Obviously that did not make for a pretty round. There was much deer leaping and flailing, and at one point he jumped a 3' vertical from completely underneath the fence without so much as rubbing the rail. Obviously I also let out a swear word at that point. However, Bobby may be a complete asshole at times, but he does not like touching wood and we finished clear. He was very proud of himself. I was just glad it was over.
The rider behind me walked down to the start box with us and asked how long it'd been since Bobby had come off the track. I was like, "....four years. You know, not four days." Fortunately she was also on a hot OTTB who was coming over from the jumpers and was doing her first event and was able to commiserate.
The first four fences were pretty straight forward. No problems over one and two, the weird terrain on three shifted Bobby a little too far left and I almost took out the flag with my foot, and four he must have thought too closely resembled a stadium fence and got a little hoppy to it.
Then there was the dreaded fence five where the Starter and BN riders had been running into so much trouble (including a few falls). It was a long, slightly downhill run to a wide table decorated with hay. You had to balance back for the terrain, but still ride forward to get a good jump to the big fence. I felt Bobby suck back several strides away as he took a good look at what was apparently the most terrifying hay in existence, but I closed my leg and gave us some vocal encouragement (because what would a course be unless I was obnoxiously blathering to myself the whole time?) and he galloped right over it. Good pony!!
Right as we were about to cross the road, the jump judge held up her hand and called out something to me. I thought for a second there was a car coming, but once I got closer I heard her say "Hold". I pulled Bobby up and was told the rider in front of me had a fall and had to get a ride off course in the ambulance. She ended up okay, but must have been shaken up pretty badly. We walked around for a little over five minutes before we were cleared to go again.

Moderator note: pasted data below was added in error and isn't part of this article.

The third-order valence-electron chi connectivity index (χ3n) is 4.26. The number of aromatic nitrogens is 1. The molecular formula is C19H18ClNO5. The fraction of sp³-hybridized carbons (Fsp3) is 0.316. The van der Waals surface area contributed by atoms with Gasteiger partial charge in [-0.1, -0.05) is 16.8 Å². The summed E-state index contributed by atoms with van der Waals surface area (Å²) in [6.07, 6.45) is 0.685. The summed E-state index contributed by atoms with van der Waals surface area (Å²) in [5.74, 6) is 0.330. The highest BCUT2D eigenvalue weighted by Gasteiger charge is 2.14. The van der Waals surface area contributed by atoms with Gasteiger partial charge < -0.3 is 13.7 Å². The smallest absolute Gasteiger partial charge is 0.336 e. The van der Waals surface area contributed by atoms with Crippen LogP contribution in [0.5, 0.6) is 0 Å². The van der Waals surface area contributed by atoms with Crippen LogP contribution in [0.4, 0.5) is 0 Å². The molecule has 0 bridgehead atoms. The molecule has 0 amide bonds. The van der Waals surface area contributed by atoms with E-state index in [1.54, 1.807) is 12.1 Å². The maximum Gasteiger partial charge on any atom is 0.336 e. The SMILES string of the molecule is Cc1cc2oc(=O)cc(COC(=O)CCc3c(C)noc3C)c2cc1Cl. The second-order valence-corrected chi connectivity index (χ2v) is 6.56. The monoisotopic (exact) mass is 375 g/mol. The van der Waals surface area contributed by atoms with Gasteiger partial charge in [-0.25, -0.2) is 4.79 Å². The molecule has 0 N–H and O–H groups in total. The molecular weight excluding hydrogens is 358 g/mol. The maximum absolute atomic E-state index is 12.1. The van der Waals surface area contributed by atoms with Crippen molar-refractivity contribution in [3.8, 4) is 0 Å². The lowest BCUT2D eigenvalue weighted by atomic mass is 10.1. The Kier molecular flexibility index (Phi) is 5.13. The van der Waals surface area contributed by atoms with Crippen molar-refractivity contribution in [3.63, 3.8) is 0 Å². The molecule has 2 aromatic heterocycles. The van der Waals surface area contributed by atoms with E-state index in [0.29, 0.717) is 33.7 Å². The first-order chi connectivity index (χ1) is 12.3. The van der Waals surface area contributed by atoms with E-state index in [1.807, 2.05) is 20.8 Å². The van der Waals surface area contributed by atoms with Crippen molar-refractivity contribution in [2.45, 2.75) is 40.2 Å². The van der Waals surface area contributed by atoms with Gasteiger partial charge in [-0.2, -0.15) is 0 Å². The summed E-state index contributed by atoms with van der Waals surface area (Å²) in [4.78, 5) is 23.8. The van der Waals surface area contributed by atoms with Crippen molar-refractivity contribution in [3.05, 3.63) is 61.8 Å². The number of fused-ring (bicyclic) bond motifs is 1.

Fortunately, the next jump was a pretty straight forward hay feeder that we went right over, then down and around to the ditch that Bobby spent a long time looking at as if he wasn't quite sure he was willing to put in the effort to actually jump it or just canter on through it. Like, I'm glad he's not afraid of ditches, but I do wish he'd show them a little more respect. He decided at the last second he could put in a modicum of effort and lift his feet over it.
Easy peasy for the next several fences. I was just trying to get Bobby's front end up and maintain some control, but there wasn't anything I was really worried about. He was locked on to the double barn combination and we didn't have another stupid run out there this time. I tried to haul him back to a trot approaching the water since the downhill entrance to it caused him to balk at it earlier this year, but he was having none of it (listening to me, that is). He decided to show me his bravery by leaping into it instead. Thanks, bro.
Last jump was another simple coop and we were clear! That's how you finish out the season!
Bobby got stuffed full of cookies back at the trailer. He may be one of the naughtiest horses in the world, but he is one brave cross country pony and he really does love his job. We ended up finishing on our dressage score and moving up to third place overall. He got a giant bag of cookies with our ribbon, but he refused to eat them so they went to his buddy Memphis instead.
Now that we're done with shows for a good long while, Bobby gets a mental vacation and will only be hacked around on trails for awhile. I can't let him sit or his butt will fall off. Prepare yourselves for boring posts, is what I'm trying to say.
Wait, what's that? I almost forgot something?
BUH-BAM. HELMET CAM: